A day in the praying life of Brother Phil
by James Gillette, C.P.
Philip Maggiulli, who professed his religious vows as a Passionist Brother in 1953, rolls out of bed at 5:15 every morning at the Monastery of the Immaculate Conception in Jamaica, New York, and begins his day. His day is easy to follow because the regularity of his ordinary routine. One could very well conclude that there is nothing special about Brother Phil's day, nothing in it worth writing home about. But that's not so.
Charles Maggiulli, who would later in religious life take the name Philip, after St. Philip Neri, was born one of nine children. As a young man he went to school and became a barber; then he was drafted into the army; upon returning home he expected to marry and give his mother grandchildren. He laughs, as he recalls this, saying his mother ended up with 23 grandchildren without his help. God needed him more than his mother did.
As a young man Phil thought of himself as a Catholic but he didn't go to church much. He didn't think much about it until one Easter Sunday morning when he was in the army. He was asleep in his bunk when his bunkmate woke him up and chided him for not getting up for Easter Mass. He wouldn't let Phil off the hook until he got up, washed and accompanied him to Mass.
Phil says he'll never forget that particular Sunday: he heard a fine sermon on the Resurrection, was awestruck by his fellow-soldiers, the officers and nurses all going to communion, and the fact that he was only there because his bunkmate was so insistent. Phil says it was then and there that Jesus entered his life to give it direction.
A new direction
After the army, Phil talked about his life to Fr. Cosmas Shaughnessy, the director of the Passionist Retreat House in Jamaica, NY. Fr. Cosmas listened to Phil and observed how a religious calling was taking place in his life. When Phil came to the conclusion that he was called to be a Passionist Brother, the priest directed him to the Passionist Novitiate in Pittsburgh. There, Phil would grow into his new life as a vowed member of the Passionist Congregation. His life became a life of prayer, work and sacrifice, a combination that made him perfectly happy and ever so grateful to God.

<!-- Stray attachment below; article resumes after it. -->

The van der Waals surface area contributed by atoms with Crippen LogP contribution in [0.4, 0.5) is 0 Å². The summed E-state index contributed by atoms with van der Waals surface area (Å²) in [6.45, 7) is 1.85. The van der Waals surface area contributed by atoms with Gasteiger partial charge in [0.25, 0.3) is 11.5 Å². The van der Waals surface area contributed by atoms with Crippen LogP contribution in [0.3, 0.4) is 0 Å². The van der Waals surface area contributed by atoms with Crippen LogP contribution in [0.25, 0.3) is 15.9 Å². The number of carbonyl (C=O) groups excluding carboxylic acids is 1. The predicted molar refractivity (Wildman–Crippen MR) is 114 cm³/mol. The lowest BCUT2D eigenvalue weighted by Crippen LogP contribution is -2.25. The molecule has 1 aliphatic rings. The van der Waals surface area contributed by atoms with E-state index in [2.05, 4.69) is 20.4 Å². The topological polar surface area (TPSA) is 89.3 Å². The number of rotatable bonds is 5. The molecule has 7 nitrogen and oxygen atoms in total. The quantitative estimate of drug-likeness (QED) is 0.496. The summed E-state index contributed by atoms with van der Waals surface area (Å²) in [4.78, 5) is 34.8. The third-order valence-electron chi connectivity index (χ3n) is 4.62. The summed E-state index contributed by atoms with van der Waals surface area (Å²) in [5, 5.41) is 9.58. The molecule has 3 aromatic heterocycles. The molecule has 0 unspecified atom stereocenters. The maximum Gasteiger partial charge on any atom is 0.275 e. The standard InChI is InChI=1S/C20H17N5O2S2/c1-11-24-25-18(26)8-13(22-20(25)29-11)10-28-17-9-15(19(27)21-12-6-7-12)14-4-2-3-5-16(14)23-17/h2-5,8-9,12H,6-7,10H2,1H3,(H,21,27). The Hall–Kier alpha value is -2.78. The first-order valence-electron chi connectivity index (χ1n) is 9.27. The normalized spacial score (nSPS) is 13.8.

What have almost 50 years as a religious brought Br. Phil? He'll tell you that it has brought him to another simple day when he rolls out of bed at 5:15 AM, kisses his crucifix and asks the Lord to be with him during the day. He attends Mass, says his rosary --- and prays for the work of his fellow Passionists who depend on his support.
He'll tell you too that his formal morning prayers continue throughout the day --- in the form of mopping floors, cleaning guest rooms and bathrooms, washing countless sheets, towels and pillow cases used by the community. He also cuts the hair of his Passionists brothers in the monastery, keeping alive the profession learned before he became a religious.
What does Phil have to show for it? An ever present smile of happiness and gratitude for the life God gives him. Phil's happiness is contagious. It's a beacon to those who come to the monastery burdened with so many problems. They're lifted up by his willingness to teach them to pray and to pray with them.
A day in the life of Brother Phil? A day of prayer, work and sacrifice. A day of joyfully and faithfully ministering to his Passionist brethren in community. A day of sharing his life with the needy and burdened, who come to know in Phil the comforting presence of Jesus who listens to them.
top of page
archives of the Passionists Compassion Magazine
© 2000, 2007 - all rights reserved - Passionist Missionaries of Union City, NJ USA